02 May 2004

Getting round the desert without getting stuck

As the UAE is almost completely desert, and a large percentage of that sand desert, we thought it a good idea to learn how to drive in sand.

As the UAE is almost completely desert, and a large percentage of that sand desert, we thought it a good idea to learn how to drive in sand. We certainly have the right vehicle for it. The Range Rover, even though the vast majority of them never leave the tarmac, is a superb off-road vehicle and we wanted to put it through its paces.

We signed up with one of the several companies that offered such courses (the aptly named ‘Turner Travel’) and met up with the teacher at a shopping centre car park not far from our flat. Luckily, we were the only people on the course – normally they take up to 8 vehicles. We were given a walkie-talkie for communication and followed his Land Cruiser out of town to a spot in the desert. There, we reduced the tyre pressures to about 15psi (to give a greater surface area on the sand) and then had a briefing using toy cars to illustrate the techniques needed to avoid getting stuck or turning the car over.


This is us not getting the car stuck for once.

There were not many teaching points. Driving in a sand desert means constantly crossing over wind blown sand dunes, which means driving up the face of one, over the top and down the often steep slope on the other side. The secret is to keep moving up the slopes and to have enough momentum to carry you over the top, while not going too fast so you get airborne! The main safety point is to make sure you go over the dunes at a right angle, as you can roll the vehicle if you try to cross obliquely.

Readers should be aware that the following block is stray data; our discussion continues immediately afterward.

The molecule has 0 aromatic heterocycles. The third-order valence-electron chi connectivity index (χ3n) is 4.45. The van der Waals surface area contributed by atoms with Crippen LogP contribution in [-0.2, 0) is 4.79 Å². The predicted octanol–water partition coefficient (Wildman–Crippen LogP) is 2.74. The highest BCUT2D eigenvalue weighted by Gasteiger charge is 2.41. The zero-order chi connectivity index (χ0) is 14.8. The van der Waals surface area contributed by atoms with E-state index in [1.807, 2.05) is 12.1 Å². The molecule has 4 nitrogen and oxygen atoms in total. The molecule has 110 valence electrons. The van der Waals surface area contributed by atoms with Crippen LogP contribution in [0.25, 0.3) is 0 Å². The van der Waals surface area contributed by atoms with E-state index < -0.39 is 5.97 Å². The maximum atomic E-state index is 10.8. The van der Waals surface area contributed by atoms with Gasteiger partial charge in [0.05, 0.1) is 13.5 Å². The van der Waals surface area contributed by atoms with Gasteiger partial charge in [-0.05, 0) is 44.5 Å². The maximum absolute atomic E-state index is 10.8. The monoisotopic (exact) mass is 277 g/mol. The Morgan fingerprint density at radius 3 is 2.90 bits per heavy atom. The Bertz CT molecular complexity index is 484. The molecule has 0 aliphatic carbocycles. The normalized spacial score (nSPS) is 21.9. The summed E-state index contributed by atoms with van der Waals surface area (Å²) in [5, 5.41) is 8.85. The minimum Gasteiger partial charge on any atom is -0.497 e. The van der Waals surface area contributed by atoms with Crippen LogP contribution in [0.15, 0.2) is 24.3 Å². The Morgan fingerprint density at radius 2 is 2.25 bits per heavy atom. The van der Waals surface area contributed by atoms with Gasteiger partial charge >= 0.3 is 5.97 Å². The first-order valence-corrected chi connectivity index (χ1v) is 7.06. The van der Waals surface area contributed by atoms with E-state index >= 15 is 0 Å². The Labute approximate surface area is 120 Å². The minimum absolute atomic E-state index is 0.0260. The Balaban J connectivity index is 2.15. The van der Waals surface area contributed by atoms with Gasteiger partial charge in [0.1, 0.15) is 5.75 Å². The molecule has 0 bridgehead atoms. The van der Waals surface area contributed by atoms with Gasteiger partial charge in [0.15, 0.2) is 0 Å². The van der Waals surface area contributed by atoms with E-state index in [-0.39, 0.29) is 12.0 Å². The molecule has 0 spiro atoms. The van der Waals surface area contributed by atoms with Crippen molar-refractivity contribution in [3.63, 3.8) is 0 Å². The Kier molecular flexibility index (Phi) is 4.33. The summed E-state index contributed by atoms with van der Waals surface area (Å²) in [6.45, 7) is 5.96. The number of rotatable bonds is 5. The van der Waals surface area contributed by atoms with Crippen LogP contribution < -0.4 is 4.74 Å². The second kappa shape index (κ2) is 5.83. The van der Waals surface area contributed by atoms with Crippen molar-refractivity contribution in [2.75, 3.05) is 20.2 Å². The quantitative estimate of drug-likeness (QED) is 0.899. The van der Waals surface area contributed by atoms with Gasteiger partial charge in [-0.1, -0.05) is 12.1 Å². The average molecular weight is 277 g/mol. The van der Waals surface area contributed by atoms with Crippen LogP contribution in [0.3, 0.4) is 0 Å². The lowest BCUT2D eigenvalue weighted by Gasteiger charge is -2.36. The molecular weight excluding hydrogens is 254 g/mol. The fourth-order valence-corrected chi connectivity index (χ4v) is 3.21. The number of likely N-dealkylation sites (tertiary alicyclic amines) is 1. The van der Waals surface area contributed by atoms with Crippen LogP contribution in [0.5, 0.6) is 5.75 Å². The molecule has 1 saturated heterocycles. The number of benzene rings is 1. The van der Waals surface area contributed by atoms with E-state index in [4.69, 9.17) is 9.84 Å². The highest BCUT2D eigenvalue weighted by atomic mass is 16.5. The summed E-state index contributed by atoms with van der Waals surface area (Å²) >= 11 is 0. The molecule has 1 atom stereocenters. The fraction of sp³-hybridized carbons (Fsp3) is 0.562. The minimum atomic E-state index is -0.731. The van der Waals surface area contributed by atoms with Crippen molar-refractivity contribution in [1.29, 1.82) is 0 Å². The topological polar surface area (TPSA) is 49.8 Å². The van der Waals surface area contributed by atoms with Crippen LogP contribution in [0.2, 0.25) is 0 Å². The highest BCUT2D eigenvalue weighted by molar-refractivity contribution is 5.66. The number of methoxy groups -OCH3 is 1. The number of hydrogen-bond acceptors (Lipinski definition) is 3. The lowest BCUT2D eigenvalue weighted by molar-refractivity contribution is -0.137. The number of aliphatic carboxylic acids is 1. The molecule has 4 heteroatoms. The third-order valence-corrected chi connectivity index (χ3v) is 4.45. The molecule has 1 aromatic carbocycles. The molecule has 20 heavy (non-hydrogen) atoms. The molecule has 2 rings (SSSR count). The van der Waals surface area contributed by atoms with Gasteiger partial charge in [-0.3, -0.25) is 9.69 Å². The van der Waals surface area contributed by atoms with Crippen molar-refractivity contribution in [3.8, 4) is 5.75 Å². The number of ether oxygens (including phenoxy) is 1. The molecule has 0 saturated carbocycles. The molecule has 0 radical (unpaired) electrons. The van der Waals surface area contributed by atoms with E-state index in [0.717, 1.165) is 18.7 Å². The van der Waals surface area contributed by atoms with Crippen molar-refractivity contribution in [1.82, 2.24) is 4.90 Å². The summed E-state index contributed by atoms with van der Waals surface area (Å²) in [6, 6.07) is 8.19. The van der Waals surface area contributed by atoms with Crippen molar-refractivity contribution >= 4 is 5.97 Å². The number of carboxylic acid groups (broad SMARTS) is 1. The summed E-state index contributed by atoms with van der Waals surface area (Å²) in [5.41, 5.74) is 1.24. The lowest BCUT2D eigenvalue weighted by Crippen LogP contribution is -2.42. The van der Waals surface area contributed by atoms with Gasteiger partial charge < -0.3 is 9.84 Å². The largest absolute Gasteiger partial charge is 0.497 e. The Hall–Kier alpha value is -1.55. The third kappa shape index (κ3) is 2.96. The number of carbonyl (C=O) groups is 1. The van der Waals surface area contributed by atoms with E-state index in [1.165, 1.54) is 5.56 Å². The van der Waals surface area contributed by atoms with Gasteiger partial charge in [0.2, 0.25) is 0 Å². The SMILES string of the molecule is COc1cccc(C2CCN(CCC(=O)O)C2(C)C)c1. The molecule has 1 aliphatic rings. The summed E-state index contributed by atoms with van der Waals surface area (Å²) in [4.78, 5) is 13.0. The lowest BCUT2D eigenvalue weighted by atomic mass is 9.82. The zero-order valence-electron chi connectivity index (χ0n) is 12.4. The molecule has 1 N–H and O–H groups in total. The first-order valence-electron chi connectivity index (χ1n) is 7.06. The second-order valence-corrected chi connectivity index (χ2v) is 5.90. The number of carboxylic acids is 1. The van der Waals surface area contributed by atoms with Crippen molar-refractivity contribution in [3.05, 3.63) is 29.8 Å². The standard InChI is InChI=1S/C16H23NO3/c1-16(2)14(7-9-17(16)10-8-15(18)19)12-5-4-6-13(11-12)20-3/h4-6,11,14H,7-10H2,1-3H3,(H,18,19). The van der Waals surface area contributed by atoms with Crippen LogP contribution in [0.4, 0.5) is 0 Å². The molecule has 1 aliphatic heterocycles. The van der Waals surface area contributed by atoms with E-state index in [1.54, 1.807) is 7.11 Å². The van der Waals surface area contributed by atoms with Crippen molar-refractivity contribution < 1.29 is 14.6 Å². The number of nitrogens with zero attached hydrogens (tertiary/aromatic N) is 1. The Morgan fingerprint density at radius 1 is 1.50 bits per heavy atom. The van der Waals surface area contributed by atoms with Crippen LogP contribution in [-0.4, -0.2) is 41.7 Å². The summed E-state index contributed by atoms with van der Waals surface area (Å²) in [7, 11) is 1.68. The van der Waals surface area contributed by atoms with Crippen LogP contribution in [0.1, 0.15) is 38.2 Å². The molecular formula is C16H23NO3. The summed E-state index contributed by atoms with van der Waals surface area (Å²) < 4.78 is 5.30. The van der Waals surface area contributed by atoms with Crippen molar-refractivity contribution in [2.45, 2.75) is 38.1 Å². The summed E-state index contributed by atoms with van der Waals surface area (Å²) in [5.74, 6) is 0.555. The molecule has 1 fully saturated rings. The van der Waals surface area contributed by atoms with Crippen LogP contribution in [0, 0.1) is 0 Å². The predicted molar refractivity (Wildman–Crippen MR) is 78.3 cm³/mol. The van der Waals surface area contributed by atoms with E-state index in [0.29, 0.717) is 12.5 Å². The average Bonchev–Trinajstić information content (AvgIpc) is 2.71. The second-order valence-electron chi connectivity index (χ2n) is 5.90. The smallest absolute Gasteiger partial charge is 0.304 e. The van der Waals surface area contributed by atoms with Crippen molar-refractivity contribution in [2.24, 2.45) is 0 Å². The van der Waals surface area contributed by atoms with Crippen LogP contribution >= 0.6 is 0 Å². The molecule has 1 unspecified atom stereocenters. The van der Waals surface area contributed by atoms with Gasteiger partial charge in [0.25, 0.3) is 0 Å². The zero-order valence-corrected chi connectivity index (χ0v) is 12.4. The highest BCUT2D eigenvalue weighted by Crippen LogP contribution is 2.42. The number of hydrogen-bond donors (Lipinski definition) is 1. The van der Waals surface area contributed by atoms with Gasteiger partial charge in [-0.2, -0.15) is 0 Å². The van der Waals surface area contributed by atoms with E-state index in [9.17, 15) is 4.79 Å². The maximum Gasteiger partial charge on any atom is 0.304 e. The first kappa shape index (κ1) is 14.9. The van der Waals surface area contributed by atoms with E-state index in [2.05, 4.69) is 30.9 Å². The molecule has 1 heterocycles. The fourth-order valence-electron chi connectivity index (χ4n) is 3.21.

Before driving off, we raised the suspension to its ‘off-road’ level as ground clearance is highly useful. The vehicle manual also recommends removing the plastic spoiler at the front but the car looked high enough so we left it on.

We started with gentle dunes but they soon gave way to more scary ones. When going down steep dunes you initially think that the car will bury its nose in the sand when you hit the bottom. It does not, but you occasionally take a lot of sand with you. After our first stop to change drivers, we noticed that half the plastic spoiler had been ripped off somewhere so we removed the rest!

It took us both a little while to get the feel for sand driving, mainly keeping the right acceleration to get up the dune without going too fast. If you do not make it, then you reverse down and up the other side as far as possible and run at it again. We both got stuck a couple of times but this technique worked well each time. Our only serious bogging incident came after we came over a dune but had to turn sharp right at the bottom in soft sand. We got well and truly stuck and called for assistance. It was a simple job for Jochen, the tour leader, to winch us out (must get one of those!) and we continued on.

We were both delighted with the course and the car. Fiver had never driven off road before and Stuart had not driven on sand since living in Australia 20 years ago. We now have no fear of driving in the desert – just a healthy respect!

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